On Ambiguity and Inexplicitness in Language and Thought

by David J. Lobina

Thinking and Speaking.

It is often stated that natural language is both ambiguous and inexplicit to be the medium of thought – to be the medium in which we think, as opposed to the conceptual language of thought I have gone on about for some time here at 3 Quarks Daily. But what do we mean when we say that language is ambiguous and inexplicit?

In the case of ambiguity, there are two relevant cases: lexical ambiguity, where a word may mean different things in different contexts (think of the word bank and all the things it can refer to); and structural ambiguity, as in the sentence below, which can receive different interpretations depending on what part of the sentence the phrase in Paris actually modifies.

The author of Stephen Hero decided to write Finnegans Wake in Paris.

That is, did the decision to write Finnegans Wake take place while the noted author was in Paris, or did the author of Stephen Hero decide that Paris would be a suitable place in which to carry out the foreseen writing? Or to put it in more linguistic terms: does the prepositional phrase in Paris modify the overall phrase decided to write Finnegans Wake or just the internal and thereby shorter phrase to write Finnegans Wake? Given the differing interpretations, such a sentence couldn’t possibly constitute an object of thought, for there is no such thing as an ambiguous thought. How could a person even have an ambiguous thought?

Indeed, whoever utters such a sentence is in no doubt as to what they mean by it, and that’s not only because an unambiguous thought has been entertained. The utterer has, in addition, internally constructed a syntactic object of the right hierarchical structure, a construction that necessarily precedes producing the string of words, one by one, that the hearer or reader actually experience in a communicative interaction.

The structural ambiguity only arises for the hearer, and this is so only on account of the manner in which (verbal) communication is conducted – in a segment-by-segment basis. But there are two syntactic objects associated to the string above; one’s linguistic system generates two different structures for the same set of words. Thus, what is linguistically represented in the mind of a speaker in the case of the sentence above are two syntactic objects respecting the hierarchical relations laid out, simplifying significantly, below, where the bracketing and underlining are supposed to mark the right dependencies.

The author of Stephen Hero [decided [to write Finnegans Wake] [in Paris]].

The author of Stephen Hero [decided [to write Finnegans Wake in Paris]].

If this is so, then the case of structural ambiguity in language and thought is a bit more nuanced, given that the language faculty generates unambiguous structures, and as such language is, in this case at least, perfectly capable of appropriately differentiating the contents, or thoughts, of two different conceptual representations. It just so happens that the linguistics representations become ambiguous in the process of converting hierarchical structures into an appropriate signal for communication – linear strings of words – but this an altogether different matter.

The issue of whether language is explicit enough to account for the thoughts we do have on a regular basis possibly carries more weight. This is the claim that very often language is rather unspecific regarding what content it expresses; or put differently, that linguistic phrases say less than what a speaker is mentally representing in their mind at the point of utterance.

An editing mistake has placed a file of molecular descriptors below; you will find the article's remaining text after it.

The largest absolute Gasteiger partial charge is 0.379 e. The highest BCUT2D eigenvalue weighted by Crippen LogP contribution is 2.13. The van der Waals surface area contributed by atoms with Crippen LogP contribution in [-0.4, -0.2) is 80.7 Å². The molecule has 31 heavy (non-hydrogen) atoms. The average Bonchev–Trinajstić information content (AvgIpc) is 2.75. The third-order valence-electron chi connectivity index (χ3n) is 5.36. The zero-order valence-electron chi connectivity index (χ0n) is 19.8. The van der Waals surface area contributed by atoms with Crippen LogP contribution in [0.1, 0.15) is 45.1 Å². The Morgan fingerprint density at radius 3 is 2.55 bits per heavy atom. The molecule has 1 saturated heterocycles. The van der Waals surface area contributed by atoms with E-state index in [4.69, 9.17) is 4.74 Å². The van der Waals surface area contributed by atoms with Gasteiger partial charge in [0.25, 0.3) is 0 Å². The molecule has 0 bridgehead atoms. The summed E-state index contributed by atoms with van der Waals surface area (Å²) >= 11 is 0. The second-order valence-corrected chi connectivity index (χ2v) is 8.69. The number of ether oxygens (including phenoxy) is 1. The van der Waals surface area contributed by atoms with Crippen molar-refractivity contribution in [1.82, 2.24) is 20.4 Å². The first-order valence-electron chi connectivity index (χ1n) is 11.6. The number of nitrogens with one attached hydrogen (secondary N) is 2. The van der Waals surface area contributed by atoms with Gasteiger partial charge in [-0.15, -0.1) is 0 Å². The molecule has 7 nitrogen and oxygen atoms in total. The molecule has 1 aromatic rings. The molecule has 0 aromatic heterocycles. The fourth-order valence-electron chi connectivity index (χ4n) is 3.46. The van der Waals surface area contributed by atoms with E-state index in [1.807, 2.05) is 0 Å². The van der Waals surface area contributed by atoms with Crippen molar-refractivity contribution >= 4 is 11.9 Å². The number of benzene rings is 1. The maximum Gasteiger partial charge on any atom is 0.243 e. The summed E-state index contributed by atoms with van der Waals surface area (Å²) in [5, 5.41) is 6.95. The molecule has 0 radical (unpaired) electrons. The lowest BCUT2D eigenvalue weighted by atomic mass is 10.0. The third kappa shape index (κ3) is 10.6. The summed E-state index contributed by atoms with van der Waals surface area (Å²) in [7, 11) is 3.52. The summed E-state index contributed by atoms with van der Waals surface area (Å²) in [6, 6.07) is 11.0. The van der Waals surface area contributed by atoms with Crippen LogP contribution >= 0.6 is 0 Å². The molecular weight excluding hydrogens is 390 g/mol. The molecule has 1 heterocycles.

Descriptions such as the author of Stephen Hero, to keep with the example at hand, can indeed be very vague regarding who they refer to, and as such these expressions can be rightfully considered to be not explicit enough, as the underlying representation would be composed of (or being connected to) a much richer conceptual representation. The point is not that one couldn’t entertain a concept such as AUTHOR OF STEPHEN HERO in itself and on its own (concepts in capital letters, as philosophers and psychologists write them).

That is to be granted, of course; the point is that we must also allow for a situation, plausibly a much more common one, in which one knows the name of the author full well but chooses to refer to them by using a definite description. In such circumstances, we would want to say that a speaker is entertaining many different concepts in addition to AUTHOR OF STEPHEN HERO – not least, in this case, the concept JAMES JOYCE – but chooses to use the phrase the author of Stephen Hero for reasons other than what they are simply mentally representing. After all, AUTHOR OF STEPHEN HERO is but one among the many other pieces of information a given person may know about James Joyce the person (among others, that he hailed from the island of saints and sages).

Using the phrase the author of Stephen Hero must obey other concerns, possibly to do with communication – to sound clever, to be purposely cryptic, or else – but the thought one is entertaining at the time of uttering that description is necessarily something else, and something clearly more expanding. That is, one would be entertaining the concept JAMES JOYCE and whatever surrounds it, choosing one of these orbiting pieces of information to construct the eventually externalised linguistic phrase – in the case at hand, the relevant datum would be the not so well-known fact that James Joyce wrote an autobiographical novel by the name of Stephen Hero. In this sense, it is not only that a linguistic expression rarely transparently identifies what concept it express exactly; language can furthermore be quite misleading as to what conceptual representations is related to.

Linguistic structure can only go some far towards establishing the meaning of a sentence, and extralinguistic factors need to be taken into consideration; among other things, context, the perceived intention of a speaker, and conceptual information in general (by the latter I mean the overall general and encyclopaedic knowledge a speaker possesses, and how this information interacts with concepts and the words of a language).

A dramatic case of what I have in mind here has to do with so-called deictics, words than receive a direct referential interpretation – proper names like James Joyce and demonstratives such as this, for which one must ascertain what they refer to precisely in order to work out their meaning. The phenomenon is in fact rather widespread and concerns the deictic uses of language, the most obvious cases involving pronouns such as he, we and the like (including the just-mentioned demonstrative pronouns), but also present in, inter alia, the language of time (tomorrow, later, etc.) and space (here, there, etc.).